39

I use following PHP function:

file_get_contents('http://example.com');

Whenever I do this on a certain server, the result is empty. When I do it anywhere else, the result is whatever the page's content may be. When I however, on the server where the result is empty, use the function locally - without accessing an external URL (file_get_contents('../simple/internal/path.html');), it does work.

Now, I am pretty sure it has something to do with a certain php.ini configuration. What I am however not sure about is, which one. Please help.

41

The setting you are looking for is allow_url_fopen.

You have two ways of getting around it without changing php.ini, one of them is to use fsockopen(), and the other is to use cURL.

I recommend using cURL over file_get_contents() anyways, since it was built for this.

  • This is not entirely correct. You can use cURL with file_get_contents() with the configure option --with-curlwrappers. – Artefacto Aug 15 '10 at 17:27
  • @Artefacto I don't understand. Please elaborate. – Aillyn Aug 15 '10 at 17:28
  • 13
    If you compile the curl extension with --with-curlwrappers, curl will be used to make a HTTP request whenever you do file_get_contents("http://example.com/stuff"). My point was that curl and file_get_contents are not orthogonal, it's not "use one or the other". – Artefacto Aug 15 '10 at 17:29
31

Complementing Aillyn's answer, you could use a function like the one below to mimic the behavior of file_get_contents:

function get_content($URL){
      $ch = curl_init();
      curl_setopt($ch, CURLOPT_RETURNTRANSFER, 1);
      curl_setopt($ch, CURLOPT_URL, $URL);
      $data = curl_exec($ch);
      curl_close($ch);
      return $data;
}

echo get_content('http://example.com');
4

The is related to the ini configuration setting allow_url_fopen.

You should be aware that enable that option may make some bugs in your code exploitable.

For instance, this failure to validate input may turn into a full-fledged remote code execution vulnerability:

copy($_GET["file"], "."); 
4
$ch = curl_init();
curl_setopt($ch, CURLOPT_URL, "http://www.your_external_website.com");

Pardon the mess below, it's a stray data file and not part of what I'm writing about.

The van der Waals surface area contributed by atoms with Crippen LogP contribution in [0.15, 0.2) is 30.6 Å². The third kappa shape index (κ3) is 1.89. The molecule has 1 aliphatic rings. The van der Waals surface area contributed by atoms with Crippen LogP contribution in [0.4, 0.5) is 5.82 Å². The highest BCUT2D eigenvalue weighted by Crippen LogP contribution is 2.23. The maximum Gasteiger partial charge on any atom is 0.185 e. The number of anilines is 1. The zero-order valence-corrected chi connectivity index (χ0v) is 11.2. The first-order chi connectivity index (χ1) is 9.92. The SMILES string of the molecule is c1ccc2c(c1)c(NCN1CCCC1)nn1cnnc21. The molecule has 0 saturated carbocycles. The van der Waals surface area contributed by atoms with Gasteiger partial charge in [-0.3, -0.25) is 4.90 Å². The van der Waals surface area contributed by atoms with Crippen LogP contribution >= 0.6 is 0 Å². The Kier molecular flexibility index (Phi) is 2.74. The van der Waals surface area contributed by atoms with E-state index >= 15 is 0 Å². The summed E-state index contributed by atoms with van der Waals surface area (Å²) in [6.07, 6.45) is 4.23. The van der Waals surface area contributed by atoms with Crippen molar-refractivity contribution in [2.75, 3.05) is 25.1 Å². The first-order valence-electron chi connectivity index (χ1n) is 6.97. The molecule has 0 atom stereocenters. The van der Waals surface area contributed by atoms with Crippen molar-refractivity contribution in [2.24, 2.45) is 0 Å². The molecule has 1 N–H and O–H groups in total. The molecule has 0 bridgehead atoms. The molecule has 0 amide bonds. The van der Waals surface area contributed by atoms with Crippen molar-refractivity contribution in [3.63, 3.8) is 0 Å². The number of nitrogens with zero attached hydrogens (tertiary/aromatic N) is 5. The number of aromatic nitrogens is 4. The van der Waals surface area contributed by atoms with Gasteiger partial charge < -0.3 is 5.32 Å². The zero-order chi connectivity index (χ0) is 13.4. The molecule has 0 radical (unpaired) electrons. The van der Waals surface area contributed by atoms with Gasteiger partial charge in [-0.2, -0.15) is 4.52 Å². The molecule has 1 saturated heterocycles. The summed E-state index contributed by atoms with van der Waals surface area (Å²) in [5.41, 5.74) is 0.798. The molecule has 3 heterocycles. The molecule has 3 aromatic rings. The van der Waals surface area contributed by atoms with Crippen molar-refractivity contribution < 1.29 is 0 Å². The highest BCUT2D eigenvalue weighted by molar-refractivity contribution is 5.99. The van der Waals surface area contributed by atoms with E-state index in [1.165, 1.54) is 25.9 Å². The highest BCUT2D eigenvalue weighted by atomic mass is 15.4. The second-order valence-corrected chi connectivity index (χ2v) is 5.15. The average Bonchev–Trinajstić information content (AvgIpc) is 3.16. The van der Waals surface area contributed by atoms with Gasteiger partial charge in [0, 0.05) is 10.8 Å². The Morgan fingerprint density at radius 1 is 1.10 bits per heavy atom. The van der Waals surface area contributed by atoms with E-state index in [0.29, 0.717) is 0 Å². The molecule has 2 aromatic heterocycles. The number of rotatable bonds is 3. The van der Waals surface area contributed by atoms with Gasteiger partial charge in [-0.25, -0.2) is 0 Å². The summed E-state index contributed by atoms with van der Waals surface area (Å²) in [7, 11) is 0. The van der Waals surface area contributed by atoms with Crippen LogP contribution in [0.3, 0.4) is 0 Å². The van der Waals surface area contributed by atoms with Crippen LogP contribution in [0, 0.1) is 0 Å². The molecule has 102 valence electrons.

curl_setopt($ch, CURLOPT_HEADER, 0);
curl_setopt($ch, CURLOPT_RETURNTRANSFER, TRUE);
$result = curl_exec($ch);
curl_close($ch);

is best for http url, But how to open https url help me

2

The answers provided above solve the problem but don't explain the strange behaviour the OP described. This explanation should help anyone testing communication between sites in a development environment where these sites all reside on the same host (and the same virtualhost; I'm working with apache 2.4 and php7.0).

There's a subtlety with file_get_contents() I came across that is absolutely relevant here but unaddressed (probably because it's either barely documented or not documented from what I can tell or is documented in an obscure php security model whitepaper I can't find).

With allow_url_fopen set to Off in all relevant contexts (e.g. /etc/php/7.0/apache2/php.ini, /etc/php/7.0/fpm/php.ini, etc...) and allow_url_fopen set to On in the command line context (i.e. /etc/php/7.0/cli/php.ini), calls to file_get_contents() for a local resource will be allowed and no warning will be logged such as:

file_get_contents('php://input');

or

// Path outside document root that webserver user agent has permission to read. e.g. for an apache2 webserver this user agent might be www-data so a file at /etc/php/7.0/filetoaccess would be successfully read if www-data had permission to read this file
file_get_contents('<file path to file on local machine user agent can access>');

or

// Relative path in same document root
file_get_contents('data/filename.dat')

To conclude, the restriction allow_url_fopen = Off is analogous to an iptables rule in the OUTPUT chain, where the restriction is only applied when an attempt to "exit the system" or "change contexts" is made.

N.B. allow_url_fopen set to On in the command line context (i.e. /etc/php/7.0/cli/php.ini) is what I had on my system but I suspect it would have no bearing on the explanation I provided even if it were set to Off unless of course you're testing by running your scripts from the command line itself. I did not test the behaviour with allow_url_fopen set to Off in the command line context.

1

This will also give external links an absolute path without having to use php.ini

<?php
$ch = curl_init();
curl_setopt($ch, CURLOPT_URL, "http://www.your_external_website.com");
curl_setopt($ch, CURLOPT_HEADER, 0);
curl_setopt($ch, CURLOPT_RETURNTRANSFER, TRUE);
$result = curl_exec($ch);
curl_close($ch);
$result = preg_replace("#(<\s*a\s+[^>]*href\s*=\s*[\"'])(?!http)([^\"'>]+)([\"'>]+)#",'$1http://www.your_external_website.com/$2$3', $result);
echo $result
?>
0

Add:

allow_url_fopen=1

in your php.ini file. If you are using shared hosting, create one first.

  • 1
    You may also add some background information so people know why and not only what to do. – Sgoettschkes Oct 27 '12 at 19:52

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